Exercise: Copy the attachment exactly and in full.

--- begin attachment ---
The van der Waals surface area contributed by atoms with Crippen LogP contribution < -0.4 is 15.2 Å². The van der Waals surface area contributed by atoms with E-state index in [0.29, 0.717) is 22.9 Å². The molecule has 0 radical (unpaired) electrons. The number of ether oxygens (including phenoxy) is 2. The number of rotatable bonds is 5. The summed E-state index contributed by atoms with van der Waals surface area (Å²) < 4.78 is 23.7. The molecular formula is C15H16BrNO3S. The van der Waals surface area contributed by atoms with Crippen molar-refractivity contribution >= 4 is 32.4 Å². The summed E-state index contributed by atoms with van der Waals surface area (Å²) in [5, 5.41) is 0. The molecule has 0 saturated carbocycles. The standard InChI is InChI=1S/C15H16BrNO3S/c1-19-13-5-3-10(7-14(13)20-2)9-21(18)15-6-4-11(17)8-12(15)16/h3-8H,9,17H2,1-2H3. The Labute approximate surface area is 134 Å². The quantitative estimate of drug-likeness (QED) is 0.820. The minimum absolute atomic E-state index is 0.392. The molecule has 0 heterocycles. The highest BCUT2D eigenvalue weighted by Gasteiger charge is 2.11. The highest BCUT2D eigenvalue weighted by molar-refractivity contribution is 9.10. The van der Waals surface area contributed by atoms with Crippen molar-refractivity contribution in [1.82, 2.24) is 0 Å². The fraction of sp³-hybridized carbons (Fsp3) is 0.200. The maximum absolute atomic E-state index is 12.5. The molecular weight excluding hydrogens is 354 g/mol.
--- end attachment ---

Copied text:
The van der Waals surface area contributed by atoms with Crippen LogP contribution < -0.4 is 15.2 Å². The van der Waals surface area contributed by atoms with E-state index in [0.29, 0.717) is 22.9 Å². The molecule has 0 radical (unpaired) electrons. The number of ether oxygens (including phenoxy) is 2. The number of rotatable bonds is 5. The summed E-state index contributed by atoms with van der Waals surface area (Å²) < 4.78 is 23.7. The molecular formula is C15H16BrNO3S. The van der Waals surface area contributed by atoms with Crippen molar-refractivity contribution >= 4 is 32.4 Å². The summed E-state index contributed by atoms with van der Waals surface area (Å²) in [5, 5.41) is 0. The molecule has 0 saturated carbocycles. The standard InChI is InChI=1S/C15H16BrNO3S/c1-19-13-5-3-10(7-14(13)20-2)9-21(18)15-6-4-11(17)8-12(15)16/h3-8H,9,17H2,1-2H3. The Labute approximate surface area is 134 Å². The quantitative estimate of drug-likeness (QED) is 0.820. The minimum absolute atomic E-state index is 0.392. The molecule has 0 heterocycles. The highest BCUT2D eigenvalue weighted by Gasteiger charge is 2.11. The highest BCUT2D eigenvalue weighted by molar-refractivity contribution is 9.10. The van der Waals surface area contributed by atoms with Crippen molar-refractivity contribution in [1.82, 2.24) is 0 Å². The fraction of sp³-hybridized carbons (Fsp3) is 0.200. The maximum absolute atomic E-state index is 12.5. The molecular weight excluding hydrogens is 354 g/mol.